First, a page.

We have the expertise – South Africa has the patients
A cooperation agreement between medical doctors and researchers in Aarhus and Johannesburg in South Africa has given Aarhus University access to a patient basis that would normally be out of reach in Denmark. At the same time, the agreement helps the South Africans build an academic environment.
There is neither talk of philanthropy nor exploitation of 'poor Africans' when a handful of vascular surgeons, urologists, heart specialists and dermatologists from Aarhus University / Aarhus University Hospital fly to and from Johannesburg in South Africa during these months to collaborate with the Africans on e.g. HIV patients.
The South African partners come from Witwatersrand University (Wits) in Johannesburg and from Cape Town University. Wits has recently appointed Michael Hasenkam, professor at the Department of Clinical Medicine at Aarhus University, as a visiting professor. This means that concurrently with daily life at Aarhus University, he is also regularly at Wits, and at the associated hospital, which has a patient basis of 8-9 million inhabitants. This provides a unique opportunity to bring together AU researchers and clinical issues as they crop up in Africa:
"At the hospital in Johannesburg, we are currently seeing a pattern where HIV patients taking antiviral medicine have begun to display some strange symptoms. They have blue arms, expanded coronary arteries or skin rashes with vascular causes. Because there are so many of them, a picture forms of a new type of arteriosclerosis or hardening of the arteries that we are not aware of, and which we would never have noticed ourselves, because the group of patients in Denmark is small," says Michael Hasenkam.
In this particular case, Hasenkam took the initiative for his Danish professor colleague Consultant Anne-Mette Hvas from the Department of Clinical Biochemistry to take a flight to Johannesburg with a view to investigating whether the strange symptoms were an as yet unknown side effect of the antiviral medicine, or whether they were witnessing a completely new type of HIV disease – a HIV vasculopathy.
We both learn
"This has led to new studies and what is important here is that the collaboration is a win-win. They have the patients; we have the expertise, which will spread around the academic environments at Wits. This gives both parties a rare opportunity to learn," says Michael Hasenkam, who is also a former vice-dean for the now defunct area of knowledge exchange.
Another example of a win-win collaboration concerns urinary deformities in children. This is frequently found in South Africa, but almost eradicated in Denmark, where the deformity is typically spotted at scanning early in a pregnancy, “so that it, as a rule, it ends there”, as Hasenkam puts it.
Because he was involved in the South African academic environment, Hasenkam invited Professor Henning Olsen from the urological research unit at Aarhus University to visit Wits. Partly to meet the patients, of which there are only a few back in Denmark, and partly to teach the Africans about the treatment of children with congenital deformities. The visit has now led to a large congress being held in South Africa, at which medical doctors and professionals will share knowledge about a field of research that is needed in the poor parts of the world, while at the same time, expertise in rich countries is in danger of running dry.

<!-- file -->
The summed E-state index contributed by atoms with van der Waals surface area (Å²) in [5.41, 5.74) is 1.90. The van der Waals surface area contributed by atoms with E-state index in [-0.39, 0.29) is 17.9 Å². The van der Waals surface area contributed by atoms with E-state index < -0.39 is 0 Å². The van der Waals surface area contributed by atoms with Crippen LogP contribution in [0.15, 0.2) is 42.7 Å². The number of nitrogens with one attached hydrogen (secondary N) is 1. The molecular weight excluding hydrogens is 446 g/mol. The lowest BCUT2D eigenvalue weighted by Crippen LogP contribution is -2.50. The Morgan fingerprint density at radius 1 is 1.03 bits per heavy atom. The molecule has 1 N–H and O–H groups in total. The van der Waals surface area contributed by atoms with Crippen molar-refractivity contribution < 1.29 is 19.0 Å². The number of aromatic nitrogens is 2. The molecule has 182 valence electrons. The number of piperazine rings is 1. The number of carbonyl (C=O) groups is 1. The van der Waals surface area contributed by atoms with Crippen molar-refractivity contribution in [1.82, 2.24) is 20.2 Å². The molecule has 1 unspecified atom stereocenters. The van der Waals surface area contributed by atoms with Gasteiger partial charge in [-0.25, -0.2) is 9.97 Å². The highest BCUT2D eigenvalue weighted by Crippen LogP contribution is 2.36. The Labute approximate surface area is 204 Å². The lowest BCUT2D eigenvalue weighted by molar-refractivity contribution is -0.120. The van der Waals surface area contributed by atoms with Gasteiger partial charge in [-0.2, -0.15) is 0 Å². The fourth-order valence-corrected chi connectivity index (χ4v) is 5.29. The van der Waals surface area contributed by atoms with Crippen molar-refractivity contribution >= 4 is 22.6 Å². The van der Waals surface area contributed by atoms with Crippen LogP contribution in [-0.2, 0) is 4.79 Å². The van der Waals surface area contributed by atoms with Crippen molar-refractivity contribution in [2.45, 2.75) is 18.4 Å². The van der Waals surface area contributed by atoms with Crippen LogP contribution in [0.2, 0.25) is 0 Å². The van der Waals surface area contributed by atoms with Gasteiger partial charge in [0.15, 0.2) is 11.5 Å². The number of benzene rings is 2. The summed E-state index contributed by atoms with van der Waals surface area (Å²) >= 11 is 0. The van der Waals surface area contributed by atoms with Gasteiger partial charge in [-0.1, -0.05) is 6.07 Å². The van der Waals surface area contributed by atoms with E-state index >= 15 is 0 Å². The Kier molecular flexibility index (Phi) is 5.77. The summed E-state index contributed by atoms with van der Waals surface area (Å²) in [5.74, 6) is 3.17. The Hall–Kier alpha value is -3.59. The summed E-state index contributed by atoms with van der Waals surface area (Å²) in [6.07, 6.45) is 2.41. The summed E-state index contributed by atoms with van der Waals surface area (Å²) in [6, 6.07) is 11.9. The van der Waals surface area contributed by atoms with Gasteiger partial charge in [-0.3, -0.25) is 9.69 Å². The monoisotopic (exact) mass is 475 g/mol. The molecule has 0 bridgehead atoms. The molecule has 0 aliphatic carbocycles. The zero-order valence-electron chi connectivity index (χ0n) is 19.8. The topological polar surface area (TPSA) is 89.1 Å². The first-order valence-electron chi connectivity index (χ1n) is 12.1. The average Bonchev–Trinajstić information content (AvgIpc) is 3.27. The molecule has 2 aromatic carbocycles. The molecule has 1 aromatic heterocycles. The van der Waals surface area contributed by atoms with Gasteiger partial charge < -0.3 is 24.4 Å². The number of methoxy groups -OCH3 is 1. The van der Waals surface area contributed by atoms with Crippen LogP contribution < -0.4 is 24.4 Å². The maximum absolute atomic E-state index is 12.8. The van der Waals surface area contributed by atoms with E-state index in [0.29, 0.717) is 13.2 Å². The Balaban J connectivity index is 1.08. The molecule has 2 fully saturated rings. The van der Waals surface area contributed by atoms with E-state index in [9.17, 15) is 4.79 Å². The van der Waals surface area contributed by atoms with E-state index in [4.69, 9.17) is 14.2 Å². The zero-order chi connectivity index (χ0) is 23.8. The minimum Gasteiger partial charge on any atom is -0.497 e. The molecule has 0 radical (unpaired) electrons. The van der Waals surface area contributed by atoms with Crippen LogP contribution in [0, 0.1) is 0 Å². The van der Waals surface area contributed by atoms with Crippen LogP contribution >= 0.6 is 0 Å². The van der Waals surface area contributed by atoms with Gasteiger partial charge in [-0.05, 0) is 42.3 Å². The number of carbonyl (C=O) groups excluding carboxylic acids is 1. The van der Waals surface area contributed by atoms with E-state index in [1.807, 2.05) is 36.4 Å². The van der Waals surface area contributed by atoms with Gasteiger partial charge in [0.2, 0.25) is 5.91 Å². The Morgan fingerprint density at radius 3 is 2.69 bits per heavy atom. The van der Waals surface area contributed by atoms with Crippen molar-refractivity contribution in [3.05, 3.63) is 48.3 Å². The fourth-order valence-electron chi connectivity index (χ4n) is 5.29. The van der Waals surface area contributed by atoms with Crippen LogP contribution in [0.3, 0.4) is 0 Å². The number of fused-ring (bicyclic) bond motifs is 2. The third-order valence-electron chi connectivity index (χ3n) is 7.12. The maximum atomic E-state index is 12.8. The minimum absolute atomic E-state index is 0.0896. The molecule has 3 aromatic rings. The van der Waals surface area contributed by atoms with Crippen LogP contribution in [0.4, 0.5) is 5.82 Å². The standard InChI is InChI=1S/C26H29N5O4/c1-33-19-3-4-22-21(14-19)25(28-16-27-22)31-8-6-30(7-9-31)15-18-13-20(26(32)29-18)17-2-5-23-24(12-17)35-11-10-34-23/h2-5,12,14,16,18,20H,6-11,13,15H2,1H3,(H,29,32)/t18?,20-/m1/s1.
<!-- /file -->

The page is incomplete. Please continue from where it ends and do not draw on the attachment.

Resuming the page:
Who is going to make things happen in practice?
According to Michael Hasenkam, the reason the cooperation agreement between Aarhus University and Witwatersrand University works so well is because the agreement itself is specific and action-oriented, as opposed to a number of other cooperation agreements, which he has seen get left on the shelf because there was too far from intentions to action.
"It means a lot to have someone on site. If nobody really knows the infrastructure in detail, then who is going to make things happen in practice? You have to have someone who really has an opportunity to tie both ends together, and you have to strive to achieve a sense of equality," says Michael Hasenkam with reference to the apparently unequal set-up, where Johannesburg has the patients and Aarhus University has the experts.
This is an area where South Africa suffers from the practice of systematically headhunting the most talented doctors, who are key persons in an academic environment, to the private hospitals. Once in the private sector, they deliver treatment like a production line, while research stands still. Because of this, Michael Hasenkam wishes to expand the cooperation agreement to include the private hospitals, who can deliver the finances – and who also need medical progress, of course.
"There is so much potential in this and South Africa is extremely important for us. There are far greater resources than we imagine, and also more than they imagine themselves," says Michael Hasenkam.
Medical doctors and researchers who are interested, or have questions and ideas for collaborating with South Africa, are welcome to contact Michael Hasenkam.
Read more about the cooperation agreement:
- In 2015, Aarhus University entered into cooperation agreements with two of South Africa’s leading universities, the Witwatersrand University (Wits) in Johannesburg and the University of Cape Town.
- This has led to a number of collaborative projects – not just in the area of health, but also within areas such as cultural heritage, bioscience and biomedicine.
- The research projects are financed by the university's South Africa pool, where researchers have been able to apply for up to DKK 60,000 per project.
Professor of Clinical Medicine, Michael Hasenkam
Department of Clinical Medicine, Aarhus University
Witswaterrand University in Johannesburg.
Direct tel.: (+45) 7845 3089
Mobile: (+45) 4091 3616